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II. Rethinking peacekeeping
III. Peace missions in practice in 2006
The massive expansion of multilateral peace missions in 2006, and unforeseen political and strategic developments in mid-year, prompted the United Nations and other multilateral security organizations to address some recurring political and operational dilemmas in peacekeeping and to re-evaluate the role of peacekeeping as a strategic tool in the resolution of contemporary conflicts.
The conflict in Lebanon and the mounting violence in Afghanistan necessitated major expansions of the long-established UN Interim Force in Lebanon (UNIFIL) and the International Security Assistance Force (ISAF) in Afghanistan. Both the UN and NATO—which in 2006 took over nationwide command of ISAF—struggled to realize these expansions as contributing countries hesitated and imposed restrictive conditions on the deployment of their troops.
One important innovation related to the expansion of UNIFIL was the creation of a special Strategic Military Cell at the UN to take strategic military command of the mission. This cell liaises directly with the UNIFIL Force Commander and reports directly to the UN Under-Secretary-General for Peacekeeping Operations. Strategic command of UN peace missions has always previously been the responsibility of the UN Department of Peacekeeping Operations.
In Timor-Leste, a breakdown of order necessitated deployment of a large, multidimensional mission, the UN Integrated Mission in Timor-Leste (UNMIT), just as the UN was intending to withdraw entirely from the country. This sparked new debate about the shortcomings of past international peacebuilding efforts. The apparent failure in Timor-Leste also demonstrated the crucial importance of local ownership in peacebuilding.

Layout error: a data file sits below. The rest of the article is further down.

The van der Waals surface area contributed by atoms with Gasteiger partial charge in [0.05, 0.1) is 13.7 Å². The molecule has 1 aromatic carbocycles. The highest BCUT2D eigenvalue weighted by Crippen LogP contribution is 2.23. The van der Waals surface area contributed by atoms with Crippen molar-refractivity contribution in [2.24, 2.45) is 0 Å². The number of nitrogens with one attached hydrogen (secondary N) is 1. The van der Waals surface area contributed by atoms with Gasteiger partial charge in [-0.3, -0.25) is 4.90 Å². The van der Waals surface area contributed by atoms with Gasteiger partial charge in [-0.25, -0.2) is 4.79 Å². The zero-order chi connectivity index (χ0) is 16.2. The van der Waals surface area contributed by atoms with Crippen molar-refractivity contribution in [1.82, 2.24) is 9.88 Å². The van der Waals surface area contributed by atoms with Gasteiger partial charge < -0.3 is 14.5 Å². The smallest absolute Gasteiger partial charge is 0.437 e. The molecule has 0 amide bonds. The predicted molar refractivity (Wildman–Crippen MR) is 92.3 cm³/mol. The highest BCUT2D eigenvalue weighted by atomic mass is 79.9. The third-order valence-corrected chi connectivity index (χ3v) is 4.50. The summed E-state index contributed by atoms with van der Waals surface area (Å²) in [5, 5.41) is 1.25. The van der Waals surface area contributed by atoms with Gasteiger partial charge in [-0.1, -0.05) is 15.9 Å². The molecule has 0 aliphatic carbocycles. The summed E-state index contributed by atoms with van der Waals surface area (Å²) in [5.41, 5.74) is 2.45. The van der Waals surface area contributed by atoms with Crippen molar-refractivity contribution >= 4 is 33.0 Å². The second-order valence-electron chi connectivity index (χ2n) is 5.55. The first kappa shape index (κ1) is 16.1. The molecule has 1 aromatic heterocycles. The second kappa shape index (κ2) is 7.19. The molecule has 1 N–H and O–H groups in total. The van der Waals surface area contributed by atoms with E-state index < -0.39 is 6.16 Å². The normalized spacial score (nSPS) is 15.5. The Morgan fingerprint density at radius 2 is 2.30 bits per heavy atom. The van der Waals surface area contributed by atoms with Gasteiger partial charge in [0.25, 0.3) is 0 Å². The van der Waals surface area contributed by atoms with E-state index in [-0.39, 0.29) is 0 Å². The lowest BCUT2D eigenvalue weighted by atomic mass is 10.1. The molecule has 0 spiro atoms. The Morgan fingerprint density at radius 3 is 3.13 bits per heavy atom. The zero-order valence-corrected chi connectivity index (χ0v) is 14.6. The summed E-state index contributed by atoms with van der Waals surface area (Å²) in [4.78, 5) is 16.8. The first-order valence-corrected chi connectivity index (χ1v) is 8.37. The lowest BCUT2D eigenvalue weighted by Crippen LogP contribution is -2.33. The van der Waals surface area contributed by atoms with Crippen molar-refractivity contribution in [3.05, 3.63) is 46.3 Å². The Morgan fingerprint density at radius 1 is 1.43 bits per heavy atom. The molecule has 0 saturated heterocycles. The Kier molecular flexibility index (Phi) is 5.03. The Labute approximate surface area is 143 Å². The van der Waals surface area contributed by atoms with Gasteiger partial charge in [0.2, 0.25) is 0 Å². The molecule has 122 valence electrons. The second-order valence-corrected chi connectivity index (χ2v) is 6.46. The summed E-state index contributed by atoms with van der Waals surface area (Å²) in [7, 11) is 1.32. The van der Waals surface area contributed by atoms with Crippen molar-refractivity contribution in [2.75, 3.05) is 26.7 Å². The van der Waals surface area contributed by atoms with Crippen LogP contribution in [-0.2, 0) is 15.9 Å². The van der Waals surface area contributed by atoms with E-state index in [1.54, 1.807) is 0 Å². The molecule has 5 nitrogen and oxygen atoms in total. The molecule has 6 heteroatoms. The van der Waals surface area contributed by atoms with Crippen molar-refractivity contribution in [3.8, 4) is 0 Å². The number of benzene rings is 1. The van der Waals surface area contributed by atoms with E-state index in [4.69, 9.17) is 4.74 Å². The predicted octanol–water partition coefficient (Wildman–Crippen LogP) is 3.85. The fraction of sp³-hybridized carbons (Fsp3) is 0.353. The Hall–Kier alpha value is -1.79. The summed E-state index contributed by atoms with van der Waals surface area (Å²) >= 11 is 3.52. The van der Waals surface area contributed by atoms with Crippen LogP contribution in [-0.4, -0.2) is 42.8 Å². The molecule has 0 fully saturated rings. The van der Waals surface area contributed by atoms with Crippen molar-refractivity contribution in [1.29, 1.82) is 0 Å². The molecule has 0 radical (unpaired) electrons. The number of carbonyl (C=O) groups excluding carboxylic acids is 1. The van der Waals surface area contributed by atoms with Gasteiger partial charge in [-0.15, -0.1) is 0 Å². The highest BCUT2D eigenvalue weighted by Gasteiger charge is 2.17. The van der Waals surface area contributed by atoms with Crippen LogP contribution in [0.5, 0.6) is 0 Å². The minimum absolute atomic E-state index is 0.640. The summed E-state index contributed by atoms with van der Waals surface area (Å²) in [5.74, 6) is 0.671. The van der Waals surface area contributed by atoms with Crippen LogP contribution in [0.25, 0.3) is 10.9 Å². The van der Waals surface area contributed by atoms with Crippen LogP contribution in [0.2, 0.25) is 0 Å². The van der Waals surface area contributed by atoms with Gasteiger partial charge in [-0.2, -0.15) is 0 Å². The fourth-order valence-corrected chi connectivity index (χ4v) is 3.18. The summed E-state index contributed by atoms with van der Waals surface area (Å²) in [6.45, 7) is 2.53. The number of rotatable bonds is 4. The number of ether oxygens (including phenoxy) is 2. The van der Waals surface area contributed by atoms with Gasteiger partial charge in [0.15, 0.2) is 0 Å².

Long-standing core principles of peacekeeping, such as consent, impartiality and neutrality, came to the fore in policy discussions and were severely tested in their practical implementation in 2006. After the signing of the Darfur Peace Agreement in May, intensive negotiations were needed to obtain the Sudanese Government’s consent to the deployment of UN peacekeepers in the Darfur region of Sudan. A joint African Union–UN ‘hybrid mission’ was eventually accepted. Political resistance to UN engagement in the stalled peace process in Côte d’Ivoire meant that UN and French peacekeepers were obliged to leave the country. Similarly, following a decision by the European Union (EU) to include the Liberation Tigers of Tamil Eelam (LTTE) in its list of international terrorist organizations, the LTTE demanded that EU monitors be expelled from the Norwegian-led Sri Lanka Monitoring Mission (SLMM), arguing that the mission was no longer either impartial or neutral. While the established principle of the use of force only in self-defence has withstood the test of time, it has undergone considerable reinterpretation in the light of the new range of tasks being given to peace missions and has now come to include defence of the mission’s mandate.
This comes at a time when peace missions are becoming increasingly robust in nature, as illustrated most starkly and controversially by ISAF.
Sharon Wiharta (Indonesia) is a Researcher with the SIPRI Armed Conflict and Conflict Management Project.